*indirectly* corrupting the system by influencing some other process to
do the dirty deed. But to do so requires a complicit process that can be
manipulated through another channel such as IPC. A "complicit" process
is either a malicious process the attacker somehow got control of, or is
a process that is actively listening to IPC of some kind and can be
corrupted via IPC.

The only IPC that AppArmor mediates is access to named sockets, FIFOs,
etc. that appear in the file system name space, a side effect of
AppArmor's file access mediation. Future versions of AppArmor will
mediate more resources, including finer grained network access controls,
and controls on various forms of IPC.

AppArmor specifies the programs to be confined and the resources they
can access in a syntax similar to how users are accustomed to accessing
those resources. So file access controls are specified using absolute
paths with respect to the name space the process is in. POSIX.1e
capabilities are specified by name. Network access controls currently
are specified by simply naming the protocol that can be used e.g. tcp,
udp, and in the future will be more general, resembling firewall rules.

Thus the AppArmor security goal should be considered piecewise from the
point of view of a single confined process: that process should only be
able to access the resources specified in its profile:

* can only access files that are reachable in its name space by path
names matching its profile, and only with the permitted modes:
read, append, write, memory map, execute, and link
* can only use the POSIX.1e capabilities listed in the profile
* can only perform the network operations listed in the profile

Security issues that AppArmor explicitly does *not* address:

* Processes that are not confined by AppArmor are not restricted in
any way by AppArmor. If an unconfined process is considered an
unacceptable threat, then confine additional applications until
adequate security is achieved.
* A process that is not permitted to directly access a resource can
influence some other process that does have access to the resource
may do so, if the "influence" is a permitted action.
* A confined process may only access a file if it has at least one
of the files aliases specified in its profile. If a file alias is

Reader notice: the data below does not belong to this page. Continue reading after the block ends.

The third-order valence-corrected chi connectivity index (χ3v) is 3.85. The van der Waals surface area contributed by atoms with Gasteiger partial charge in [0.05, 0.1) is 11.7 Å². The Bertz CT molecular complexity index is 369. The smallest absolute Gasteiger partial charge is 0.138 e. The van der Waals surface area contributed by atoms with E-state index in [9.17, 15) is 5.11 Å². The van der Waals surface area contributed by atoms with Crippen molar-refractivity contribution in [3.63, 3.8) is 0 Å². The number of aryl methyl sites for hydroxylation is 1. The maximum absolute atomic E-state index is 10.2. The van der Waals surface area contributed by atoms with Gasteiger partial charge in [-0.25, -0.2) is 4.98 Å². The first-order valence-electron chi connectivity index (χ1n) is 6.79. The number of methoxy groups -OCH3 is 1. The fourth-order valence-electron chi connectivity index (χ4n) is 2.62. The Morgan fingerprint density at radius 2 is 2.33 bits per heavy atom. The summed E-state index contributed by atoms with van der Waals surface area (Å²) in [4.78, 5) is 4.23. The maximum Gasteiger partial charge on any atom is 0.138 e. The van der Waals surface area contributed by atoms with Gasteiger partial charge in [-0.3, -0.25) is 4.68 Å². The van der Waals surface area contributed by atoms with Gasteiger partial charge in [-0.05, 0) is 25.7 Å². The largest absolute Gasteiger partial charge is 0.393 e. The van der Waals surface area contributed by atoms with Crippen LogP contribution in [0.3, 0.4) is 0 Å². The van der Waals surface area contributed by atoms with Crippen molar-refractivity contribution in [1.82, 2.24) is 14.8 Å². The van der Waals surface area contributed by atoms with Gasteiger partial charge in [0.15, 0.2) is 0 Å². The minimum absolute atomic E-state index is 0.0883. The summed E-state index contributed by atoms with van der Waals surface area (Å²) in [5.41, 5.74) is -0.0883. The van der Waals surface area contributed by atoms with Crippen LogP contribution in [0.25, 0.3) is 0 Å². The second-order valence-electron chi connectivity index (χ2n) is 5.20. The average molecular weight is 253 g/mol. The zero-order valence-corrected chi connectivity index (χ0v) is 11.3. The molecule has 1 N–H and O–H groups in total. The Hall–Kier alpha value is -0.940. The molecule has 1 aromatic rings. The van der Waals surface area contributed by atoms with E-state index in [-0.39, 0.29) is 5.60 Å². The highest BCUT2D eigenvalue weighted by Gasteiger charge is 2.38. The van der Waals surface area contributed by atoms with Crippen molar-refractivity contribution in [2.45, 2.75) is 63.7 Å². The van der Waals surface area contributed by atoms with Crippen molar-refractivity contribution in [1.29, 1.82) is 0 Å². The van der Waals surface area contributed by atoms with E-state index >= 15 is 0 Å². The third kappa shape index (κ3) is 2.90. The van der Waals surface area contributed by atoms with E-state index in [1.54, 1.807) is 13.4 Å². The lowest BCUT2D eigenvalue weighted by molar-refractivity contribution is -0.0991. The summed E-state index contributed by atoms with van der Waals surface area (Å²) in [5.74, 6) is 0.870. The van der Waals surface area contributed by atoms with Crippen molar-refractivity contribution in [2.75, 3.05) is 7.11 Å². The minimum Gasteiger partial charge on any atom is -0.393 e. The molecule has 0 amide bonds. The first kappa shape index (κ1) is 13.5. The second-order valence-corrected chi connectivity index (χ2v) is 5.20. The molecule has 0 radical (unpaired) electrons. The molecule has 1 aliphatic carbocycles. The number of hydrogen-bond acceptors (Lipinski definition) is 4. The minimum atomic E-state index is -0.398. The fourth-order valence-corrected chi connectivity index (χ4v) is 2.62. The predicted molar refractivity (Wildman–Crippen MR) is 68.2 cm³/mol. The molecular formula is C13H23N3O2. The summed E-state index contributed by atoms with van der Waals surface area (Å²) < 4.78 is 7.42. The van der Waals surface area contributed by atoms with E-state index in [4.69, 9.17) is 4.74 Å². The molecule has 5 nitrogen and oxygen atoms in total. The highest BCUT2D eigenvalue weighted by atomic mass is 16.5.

not specified in the profile then it can not be accessed by that
path. The creation of aliases needs to be tightly controlled in
confined applications, hard links creation should be limited to
provide adequate security.
* A confined process can operate on a file descriptor passed to it
by an unconfined process, even if it manipulates a file not in the
confined process's profile. To block this attack, confine the
process that passed the file descriptor.
* Process activities not currently mediated by AppArmor are
permitted, e.g. confined processes can perform any IPC that DAC
permits, other than signals as mediated by CAP_KILL.
* Manipulating AppArmor policy requires being both root privileged
and not being confined by AppArmor, thus there is explicitly no
capability for non-privileged users to change AppArmor policy.
* AppArmor confines processes if they are children of a confined
process, or if the name of the exec'd child matches the name of an
AppArmor profile. Another process could copy a program to a
different path name and then execute it without confinement, but
the other process would have to have permission to do so in the
first place. To prevent this, confine the other process and
additional applications until adequate security is achieved.
* Mount and namespace manipulations can be used to arbitrarily
change the pathnames that files appear at, and thus completely
bypass AppArmor policy. To prevent this, processes confined by
AppArmor are currently not permitted to call mount or manipulate
name spaces at all. A future development may provide more granular
controls on mount and namespace manipulations.
* AppArmor does not slice bread, cure cancer, or bring world peace.
This list may be expanded :-)

Crispin Cowan, Ph.D.
CEO, Mercenary Linux
Itanium. Vista. GPLv3. Complexity at work

Novell lays off AppArmor programmers Underexposed - CNET

Posted by Stephen Shankland

Two years after acquiring the company that developed the AppArmor security software for Linux, Novell has laid off team members behind the project, CNET has learned.

AppArmor's founder and leader, Crispin Cowan, joined Novell in 2005 when it acquired his company, Immunix, which developed the software. But he and four others from the project lost their Novell jobs in Portland, Ore., on September 28, Cowan confirmed.

However, he plans to continue AppArmor development. He and two other laid-off AppArmor programmers, Steve Beattie and Dominic Reynolds, launched an AppArmor consulting company on Wednesday called Mercenary Linux.

"I have lots of reputation capital. I can get another job. But I care about AppArmor as a project and I want it succeed," Cowan said in an interview Thursday. However, the change was a surprise: "I'm stunned. I was getting bonuses and raises and awards up until the time I was laid off."

AppArmor, which Novell said will still be hosted on its Web site, is software that grants software only the privileges and access it needs, an approach that reduces the powers a remote attacker can get from a compromised computer. Although leading Linux seller Red Hat is backing an earlier rival technology called SELinux, Canonical is building AppArmor into its next version of Ubuntu, Gutsy Gibbon, and Mandriva has included AppArmor in its new Mandriva Linux 2008.